In what has become no less than a family business endemic, some 50% of small to mid-sized business owners in North America report having no current plan for succession.

This promises to perpetuate the unfortunate incidence of catastrophic value losses for many family businesses. And since family businesses have been responsible for 85% of all U.S. jobs created from 2000 onward, it could also be devastating for the entire U.S. economy.

Business founders are implored to just let it go—to relinquish their clutch on the reins of power. They are also urged to professionalize and prepare the management ranks for the handoff. And they are warned of the risks and burdens that spouses may come to bear should calamity befall them.

Yet, statistics show that these exhortations don’t seem to “move the needle” when it comes to prompting founders into right action. Notwithstanding their tenacious grip, some 88% of business owners—the most committed of whom are now studying Family Business at Hult—say they foresee their families carrying on the business five years and more downstream, as reported by the Family Business Institute.

 

“Some 88% of business owners say they foresee their families carrying on the business five years downstream.”

Falling into the “reality gap”

In the chasm between these high expectations and the absence of a plan we trip and fall into the “reality gap“—the underlying cause for the prevailing “succession gap.”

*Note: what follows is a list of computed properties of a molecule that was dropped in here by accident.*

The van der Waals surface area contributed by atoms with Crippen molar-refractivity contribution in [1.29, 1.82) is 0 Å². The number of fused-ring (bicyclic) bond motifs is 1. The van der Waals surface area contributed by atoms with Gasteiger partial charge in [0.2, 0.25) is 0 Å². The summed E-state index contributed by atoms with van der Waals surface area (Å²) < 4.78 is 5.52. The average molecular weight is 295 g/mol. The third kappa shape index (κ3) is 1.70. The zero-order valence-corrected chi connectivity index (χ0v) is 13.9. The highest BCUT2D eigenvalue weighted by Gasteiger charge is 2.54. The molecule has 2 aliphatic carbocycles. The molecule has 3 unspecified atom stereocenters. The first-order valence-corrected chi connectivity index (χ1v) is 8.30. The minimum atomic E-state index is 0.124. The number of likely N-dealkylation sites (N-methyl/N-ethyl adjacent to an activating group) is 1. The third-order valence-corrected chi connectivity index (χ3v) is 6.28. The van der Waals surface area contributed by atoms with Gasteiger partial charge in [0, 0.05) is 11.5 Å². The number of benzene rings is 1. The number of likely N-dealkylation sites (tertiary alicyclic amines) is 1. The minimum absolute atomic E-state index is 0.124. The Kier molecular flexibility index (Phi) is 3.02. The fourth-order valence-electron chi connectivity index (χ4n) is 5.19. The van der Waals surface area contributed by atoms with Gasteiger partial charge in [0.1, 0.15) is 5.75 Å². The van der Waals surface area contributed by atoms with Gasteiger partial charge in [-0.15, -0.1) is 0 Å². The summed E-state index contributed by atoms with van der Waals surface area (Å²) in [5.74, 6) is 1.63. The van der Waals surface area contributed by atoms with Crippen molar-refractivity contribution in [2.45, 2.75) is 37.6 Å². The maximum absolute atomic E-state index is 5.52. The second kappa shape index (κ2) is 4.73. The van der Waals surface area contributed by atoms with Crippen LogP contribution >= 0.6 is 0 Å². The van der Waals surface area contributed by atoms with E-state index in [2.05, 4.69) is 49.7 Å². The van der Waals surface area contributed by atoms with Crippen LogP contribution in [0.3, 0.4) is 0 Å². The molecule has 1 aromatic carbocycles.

But the gaps don’t stop here. The reality gap is a byproduct of the “I’m-not-sure-what-to-do” gap. Aren’t we all too familiar with that one? It’s the gap that suspends action. The one that leaves us stuck.

And because matters of succession entangle the personal and emotional sides of family life with the operational and financial sides of the family business, yet another gap widens from deep within—the one at the core of all stuck-ness in the world. That is, the “I-don’t-want-to-talk-about-it” gap.

If a business founder is anxious about what life would be like after a transfer of power, or has doubts about the readiness (or appreciation) of the next generation, or is just plain vexed about the business in general but has somehow always managed to see it through by themselves, the compound chain of “gaps” can be disabling.

And national statistics will continue to foreshadow the tale of those unable or unwilling to act.

 

“If a business founder is anxious about what life would be like after a transfer of power, the compound chain of ‘gaps’ can be disabling.”

So when seasoned owners are urged to take immediate action, to name that successor, to put down the phone and back away from the big desk chair, and put a transition plan in motion, these demands appear before them like a mountain of emotional toil and risk. Suspended by the mountain, they become the 50%ers noted above—with business continuity threatened, and with family wealth exposed to a single stroke of bad luck.

And the committed “next-gens,” like the Hult graduate students who are currently studying the art and science of Family Business, are the future leaders we risk never knowing.

An indirect and gentler way to help business owners get unstuck

Are present business founders and leaders to blame for their immobilization? After all, aren’t these the kind of people who start businesses, cope with uncertainty, and overcome obstacles? Or might we be wiser to put the onus on the same old solutions imposed upon them, and apply a different tack?